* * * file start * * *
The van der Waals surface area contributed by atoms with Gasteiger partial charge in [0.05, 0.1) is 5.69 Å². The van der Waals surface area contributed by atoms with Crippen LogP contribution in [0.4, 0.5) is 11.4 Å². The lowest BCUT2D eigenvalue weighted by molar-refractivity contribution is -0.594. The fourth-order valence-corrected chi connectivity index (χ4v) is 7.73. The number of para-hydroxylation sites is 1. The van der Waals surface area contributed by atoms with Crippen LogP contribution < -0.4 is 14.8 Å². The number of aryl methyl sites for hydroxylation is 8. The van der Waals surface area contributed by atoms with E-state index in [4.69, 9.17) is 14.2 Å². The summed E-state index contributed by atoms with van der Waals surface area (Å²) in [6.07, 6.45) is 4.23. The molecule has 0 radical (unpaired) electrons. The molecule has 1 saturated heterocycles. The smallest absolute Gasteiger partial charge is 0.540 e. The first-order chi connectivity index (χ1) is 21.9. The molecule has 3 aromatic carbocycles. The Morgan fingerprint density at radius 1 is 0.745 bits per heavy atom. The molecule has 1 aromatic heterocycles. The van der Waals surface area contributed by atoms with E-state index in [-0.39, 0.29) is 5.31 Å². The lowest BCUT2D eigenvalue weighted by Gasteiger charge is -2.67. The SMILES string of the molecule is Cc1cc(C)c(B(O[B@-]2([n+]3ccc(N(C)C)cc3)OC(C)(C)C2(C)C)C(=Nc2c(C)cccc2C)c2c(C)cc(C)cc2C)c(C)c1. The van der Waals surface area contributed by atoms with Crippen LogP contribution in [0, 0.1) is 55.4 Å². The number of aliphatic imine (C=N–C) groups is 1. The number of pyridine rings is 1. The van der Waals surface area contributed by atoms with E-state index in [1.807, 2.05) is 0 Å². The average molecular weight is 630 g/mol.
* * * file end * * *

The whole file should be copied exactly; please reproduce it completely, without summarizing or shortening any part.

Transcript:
The van der Waals surface area contributed by atoms with Gasteiger partial charge in [0.05, 0.1) is 5.69 Å². The van der Waals surface area contributed by atoms with Crippen LogP contribution in [0.4, 0.5) is 11.4 Å². The lowest BCUT2D eigenvalue weighted by molar-refractivity contribution is -0.594. The fourth-order valence-corrected chi connectivity index (χ4v) is 7.73. The number of para-hydroxylation sites is 1. The van der Waals surface area contributed by atoms with Crippen LogP contribution < -0.4 is 14.8 Å². The number of aryl methyl sites for hydroxylation is 8. The van der Waals surface area contributed by atoms with E-state index in [4.69, 9.17) is 14.2 Å². The summed E-state index contributed by atoms with van der Waals surface area (Å²) in [6.07, 6.45) is 4.23. The molecule has 0 radical (unpaired) electrons. The molecule has 1 saturated heterocycles. The smallest absolute Gasteiger partial charge is 0.540 e. The first-order chi connectivity index (χ1) is 21.9. The molecule has 3 aromatic carbocycles. The Morgan fingerprint density at radius 1 is 0.745 bits per heavy atom. The molecule has 1 aromatic heterocycles. The van der Waals surface area contributed by atoms with E-state index in [-0.39, 0.29) is 5.31 Å². The lowest BCUT2D eigenvalue weighted by Gasteiger charge is -2.67. The SMILES string of the molecule is Cc1cc(C)c(B(O[B@-]2([n+]3ccc(N(C)C)cc3)OC(C)(C)C2(C)C)C(=Nc2c(C)cccc2C)c2c(C)cc(C)cc2C)c(C)c1. The van der Waals surface area contributed by atoms with Crippen LogP contribution in [0, 0.1) is 55.4 Å². The number of aliphatic imine (C=N–C) groups is 1. The number of pyridine rings is 1. The van der Waals surface area contributed by atoms with E-state index in [1.807, 2.05) is 0 Å². The average molecular weight is 630 g/mol.